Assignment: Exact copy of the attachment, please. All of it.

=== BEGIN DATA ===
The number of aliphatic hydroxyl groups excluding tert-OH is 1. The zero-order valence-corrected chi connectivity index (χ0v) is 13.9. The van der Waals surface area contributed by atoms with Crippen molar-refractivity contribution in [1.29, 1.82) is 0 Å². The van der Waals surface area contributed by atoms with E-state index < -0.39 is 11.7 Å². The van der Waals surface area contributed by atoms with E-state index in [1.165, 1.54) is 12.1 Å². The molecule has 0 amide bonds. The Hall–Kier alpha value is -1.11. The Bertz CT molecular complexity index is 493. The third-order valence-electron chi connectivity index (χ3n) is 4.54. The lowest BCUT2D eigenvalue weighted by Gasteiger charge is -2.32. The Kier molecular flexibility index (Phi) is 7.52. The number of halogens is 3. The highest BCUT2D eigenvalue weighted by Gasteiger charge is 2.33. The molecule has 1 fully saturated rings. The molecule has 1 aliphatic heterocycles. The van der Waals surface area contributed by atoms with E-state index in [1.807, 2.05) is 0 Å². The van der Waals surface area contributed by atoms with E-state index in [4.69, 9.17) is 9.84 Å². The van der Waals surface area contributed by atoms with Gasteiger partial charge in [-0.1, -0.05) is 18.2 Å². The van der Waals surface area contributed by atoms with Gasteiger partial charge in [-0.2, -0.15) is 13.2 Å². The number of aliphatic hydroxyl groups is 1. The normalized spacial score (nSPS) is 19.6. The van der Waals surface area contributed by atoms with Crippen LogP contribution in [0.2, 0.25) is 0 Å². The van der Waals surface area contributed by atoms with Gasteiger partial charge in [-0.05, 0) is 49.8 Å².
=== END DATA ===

The number of aliphatic hydroxyl groups excluding tert-OH is 1. The zero-order valence-corrected chi connectivity index (χ0v) is 13.9. The van der Waals surface area contributed by atoms with Crippen molar-refractivity contribution in [1.29, 1.82) is 0 Å². The van der Waals surface area contributed by atoms with E-state index < -0.39 is 11.7 Å². The van der Waals surface area contributed by atoms with E-state index in [1.165, 1.54) is 12.1 Å². The molecule has 0 amide bonds. The Hall–Kier alpha value is -1.11. The Bertz CT molecular complexity index is 493. The third-order valence-electron chi connectivity index (χ3n) is 4.54. The lowest BCUT2D eigenvalue weighted by Gasteiger charge is -2.32. The Kier molecular flexibility index (Phi) is 7.52. The number of halogens is 3. The highest BCUT2D eigenvalue weighted by Gasteiger charge is 2.33. The molecule has 1 fully saturated rings. The molecule has 1 aliphatic heterocycles. The van der Waals surface area contributed by atoms with E-state index in [1.807, 2.05) is 0 Å². The van der Waals surface area contributed by atoms with E-state index in [4.69, 9.17) is 9.84 Å². The van der Waals surface area contributed by atoms with Gasteiger partial charge in [-0.1, -0.05) is 18.2 Å². The van der Waals surface area contributed by atoms with Gasteiger partial charge in [-0.2, -0.15) is 13.2 Å². The number of aliphatic hydroxyl groups is 1. The normalized spacial score (nSPS) is 19.6. The van der Waals surface area contributed by atoms with Crippen LogP contribution in [0.2, 0.25) is 0 Å². The van der Waals surface area contributed by atoms with Gasteiger partial charge in [-0.05, 0) is 49.8 Å².